About the MA Program

The application deadline for the MA and PhD programs is December 15, 2015.  The application deadline for the MFA program is January 15, 2016.

 

About the MA Program

Master of Arts in English

 

The Master of Arts in English is a broad program of study designed to help students develop professional-level skills in research, reading, writing, and editing in a range of language-related areas. The Department of English offers the MA degree with both thesis and non-thesis options. Both options require an oral final examination. Full-time graduate students normally complete the program in two years. The program must be completed within five years of entrance into the program.

 

Course Work:

The courses you select as an MA degree student should help you attain a broad and well-grounded knowledge of the major literary genres of English, American, and Anglophone literary history. They should also help you achieve competence in critical approaches and scholarly methods. Non-thesis-option students take 30 hours of course work. Thesis-option students take 24 hours of course work plus 6 hours of Thesis Research (ENGL 9000).  (Note: students who plan to enter a PhD program should be aware that MA thesis hours may not count toward the course-work requirements for a PhD program. They do not count toward the 48 hours of course work required for our own PhD, for example.)  In general you will take your courses within the English Department at the 7000 level. You may also take:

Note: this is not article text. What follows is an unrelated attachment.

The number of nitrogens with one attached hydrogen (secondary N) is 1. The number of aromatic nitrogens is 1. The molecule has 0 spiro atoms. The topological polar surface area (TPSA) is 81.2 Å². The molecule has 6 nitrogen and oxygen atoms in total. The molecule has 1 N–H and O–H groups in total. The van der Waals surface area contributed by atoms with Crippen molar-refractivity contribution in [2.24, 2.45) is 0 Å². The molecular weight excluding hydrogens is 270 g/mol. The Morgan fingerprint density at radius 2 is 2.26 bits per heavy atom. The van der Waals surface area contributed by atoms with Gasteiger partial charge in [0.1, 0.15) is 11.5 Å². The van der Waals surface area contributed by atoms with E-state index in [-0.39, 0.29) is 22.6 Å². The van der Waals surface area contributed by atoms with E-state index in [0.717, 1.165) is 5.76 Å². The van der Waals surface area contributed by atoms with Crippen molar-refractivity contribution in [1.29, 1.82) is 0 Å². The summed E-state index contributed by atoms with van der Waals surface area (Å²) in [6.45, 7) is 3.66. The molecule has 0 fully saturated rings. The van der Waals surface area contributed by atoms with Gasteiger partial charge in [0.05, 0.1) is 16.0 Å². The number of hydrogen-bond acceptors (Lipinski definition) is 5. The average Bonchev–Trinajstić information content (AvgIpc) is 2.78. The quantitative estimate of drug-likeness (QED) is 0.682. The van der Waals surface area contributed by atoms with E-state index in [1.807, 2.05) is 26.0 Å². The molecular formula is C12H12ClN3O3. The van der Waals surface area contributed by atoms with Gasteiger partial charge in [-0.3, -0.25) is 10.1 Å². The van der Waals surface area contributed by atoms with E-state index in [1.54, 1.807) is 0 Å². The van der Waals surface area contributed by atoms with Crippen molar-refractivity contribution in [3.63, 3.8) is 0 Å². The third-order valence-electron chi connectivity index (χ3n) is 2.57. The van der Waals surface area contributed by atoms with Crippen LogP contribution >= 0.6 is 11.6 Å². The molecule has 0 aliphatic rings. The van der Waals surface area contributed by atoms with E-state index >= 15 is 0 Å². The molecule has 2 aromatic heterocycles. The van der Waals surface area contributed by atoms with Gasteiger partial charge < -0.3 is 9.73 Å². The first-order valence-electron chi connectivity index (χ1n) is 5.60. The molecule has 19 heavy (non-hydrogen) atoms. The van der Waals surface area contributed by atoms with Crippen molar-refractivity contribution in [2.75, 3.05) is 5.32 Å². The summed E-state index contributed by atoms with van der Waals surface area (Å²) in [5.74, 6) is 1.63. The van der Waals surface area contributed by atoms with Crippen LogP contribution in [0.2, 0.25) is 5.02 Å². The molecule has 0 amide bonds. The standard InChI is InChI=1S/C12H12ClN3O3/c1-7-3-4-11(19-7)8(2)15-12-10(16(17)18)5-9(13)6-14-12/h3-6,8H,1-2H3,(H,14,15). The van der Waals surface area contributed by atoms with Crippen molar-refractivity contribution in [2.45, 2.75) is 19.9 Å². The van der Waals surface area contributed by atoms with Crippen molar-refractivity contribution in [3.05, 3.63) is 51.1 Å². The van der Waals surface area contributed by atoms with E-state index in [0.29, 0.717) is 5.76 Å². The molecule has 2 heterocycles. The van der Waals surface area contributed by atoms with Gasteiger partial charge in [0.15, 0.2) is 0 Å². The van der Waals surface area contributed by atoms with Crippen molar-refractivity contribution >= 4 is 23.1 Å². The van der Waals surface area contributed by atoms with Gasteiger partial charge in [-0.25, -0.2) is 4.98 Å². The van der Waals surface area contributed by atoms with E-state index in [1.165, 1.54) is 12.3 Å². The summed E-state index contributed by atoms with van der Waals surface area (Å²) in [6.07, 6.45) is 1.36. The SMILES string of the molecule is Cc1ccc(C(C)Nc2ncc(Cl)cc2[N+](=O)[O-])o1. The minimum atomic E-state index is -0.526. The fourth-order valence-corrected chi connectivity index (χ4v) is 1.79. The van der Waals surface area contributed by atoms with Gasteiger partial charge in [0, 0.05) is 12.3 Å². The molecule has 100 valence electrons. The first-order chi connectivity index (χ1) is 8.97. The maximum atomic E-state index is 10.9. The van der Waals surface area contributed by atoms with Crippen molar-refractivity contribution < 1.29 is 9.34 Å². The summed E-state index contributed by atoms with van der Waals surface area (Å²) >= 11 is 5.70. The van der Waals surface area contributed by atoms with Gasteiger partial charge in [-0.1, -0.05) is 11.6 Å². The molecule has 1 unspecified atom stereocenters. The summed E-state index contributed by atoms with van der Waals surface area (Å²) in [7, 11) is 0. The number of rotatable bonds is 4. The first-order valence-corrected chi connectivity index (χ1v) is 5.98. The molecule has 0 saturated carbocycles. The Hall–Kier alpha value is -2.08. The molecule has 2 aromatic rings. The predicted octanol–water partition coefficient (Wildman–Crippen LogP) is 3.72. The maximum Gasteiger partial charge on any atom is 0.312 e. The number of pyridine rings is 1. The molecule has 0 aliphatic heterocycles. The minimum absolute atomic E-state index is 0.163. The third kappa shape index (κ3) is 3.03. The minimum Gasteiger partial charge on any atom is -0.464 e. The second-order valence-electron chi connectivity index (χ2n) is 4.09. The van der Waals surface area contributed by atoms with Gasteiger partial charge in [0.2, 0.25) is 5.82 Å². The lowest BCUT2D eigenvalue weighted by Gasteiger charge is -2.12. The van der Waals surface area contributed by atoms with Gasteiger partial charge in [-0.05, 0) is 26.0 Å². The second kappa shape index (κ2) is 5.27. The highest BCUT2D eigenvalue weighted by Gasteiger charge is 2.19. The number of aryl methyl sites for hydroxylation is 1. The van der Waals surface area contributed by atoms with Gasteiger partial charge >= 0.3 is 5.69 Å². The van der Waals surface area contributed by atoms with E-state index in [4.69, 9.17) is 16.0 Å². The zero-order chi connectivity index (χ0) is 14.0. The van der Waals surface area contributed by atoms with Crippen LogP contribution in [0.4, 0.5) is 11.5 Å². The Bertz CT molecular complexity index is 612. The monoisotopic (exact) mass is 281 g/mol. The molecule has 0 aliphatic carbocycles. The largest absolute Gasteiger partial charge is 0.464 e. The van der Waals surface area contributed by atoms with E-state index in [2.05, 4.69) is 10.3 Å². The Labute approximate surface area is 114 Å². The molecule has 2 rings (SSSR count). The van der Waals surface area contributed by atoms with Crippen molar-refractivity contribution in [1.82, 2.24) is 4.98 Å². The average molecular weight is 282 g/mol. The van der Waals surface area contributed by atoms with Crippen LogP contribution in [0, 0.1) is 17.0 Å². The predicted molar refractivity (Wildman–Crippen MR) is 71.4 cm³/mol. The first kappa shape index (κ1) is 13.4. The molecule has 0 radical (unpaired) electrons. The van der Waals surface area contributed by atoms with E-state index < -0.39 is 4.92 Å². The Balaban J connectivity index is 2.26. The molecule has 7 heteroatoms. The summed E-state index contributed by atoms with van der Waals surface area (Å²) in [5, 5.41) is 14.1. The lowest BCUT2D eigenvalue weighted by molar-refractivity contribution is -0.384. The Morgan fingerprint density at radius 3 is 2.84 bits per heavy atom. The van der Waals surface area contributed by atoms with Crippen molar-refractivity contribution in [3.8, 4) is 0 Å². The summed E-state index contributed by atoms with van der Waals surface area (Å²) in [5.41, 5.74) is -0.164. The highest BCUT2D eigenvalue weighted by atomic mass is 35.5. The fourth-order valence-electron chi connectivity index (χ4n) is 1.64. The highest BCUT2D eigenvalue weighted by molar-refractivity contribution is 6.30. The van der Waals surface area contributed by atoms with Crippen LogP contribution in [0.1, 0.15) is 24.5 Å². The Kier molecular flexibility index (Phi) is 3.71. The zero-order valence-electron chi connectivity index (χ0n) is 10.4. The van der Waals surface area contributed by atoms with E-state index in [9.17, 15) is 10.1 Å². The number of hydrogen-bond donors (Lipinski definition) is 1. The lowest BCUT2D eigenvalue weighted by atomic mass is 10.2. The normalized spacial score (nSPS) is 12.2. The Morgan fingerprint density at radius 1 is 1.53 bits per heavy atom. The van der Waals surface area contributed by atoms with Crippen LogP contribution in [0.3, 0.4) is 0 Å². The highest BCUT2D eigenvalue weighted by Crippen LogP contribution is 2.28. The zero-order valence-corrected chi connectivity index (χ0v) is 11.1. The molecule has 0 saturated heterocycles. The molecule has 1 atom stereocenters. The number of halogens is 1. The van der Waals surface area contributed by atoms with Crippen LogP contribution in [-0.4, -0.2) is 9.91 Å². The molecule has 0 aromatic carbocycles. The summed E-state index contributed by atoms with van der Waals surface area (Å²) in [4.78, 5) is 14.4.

A very few English courses at the 4000 level with the consent of both your advisor and the DGS (e.g. some courses in linguistics and Old English).
Related graduate courses in other departments (6 hours maximum) with the consent of your advisor and the DGS.
In no case can more than half of the course work counted toward the degree come from courses below the 7000 level.

 

Course Requirements

At the MA level, there are two tracks with different course requirements for each track. Every student entering at the MA level will be required to take the Graduate Proseminar (ENGL 7020) and period distribution requirements, which refer to the following five historical periods of Anglophone literature and culture: 1) before 1500, 2) 1500-1660, 3) 1660-1800, 4) British/Anglophone after 1800, 5) American after 1800. Students who wish to teach English composition courses must take ENGL 7915 during the semester they are assigned their first composition course.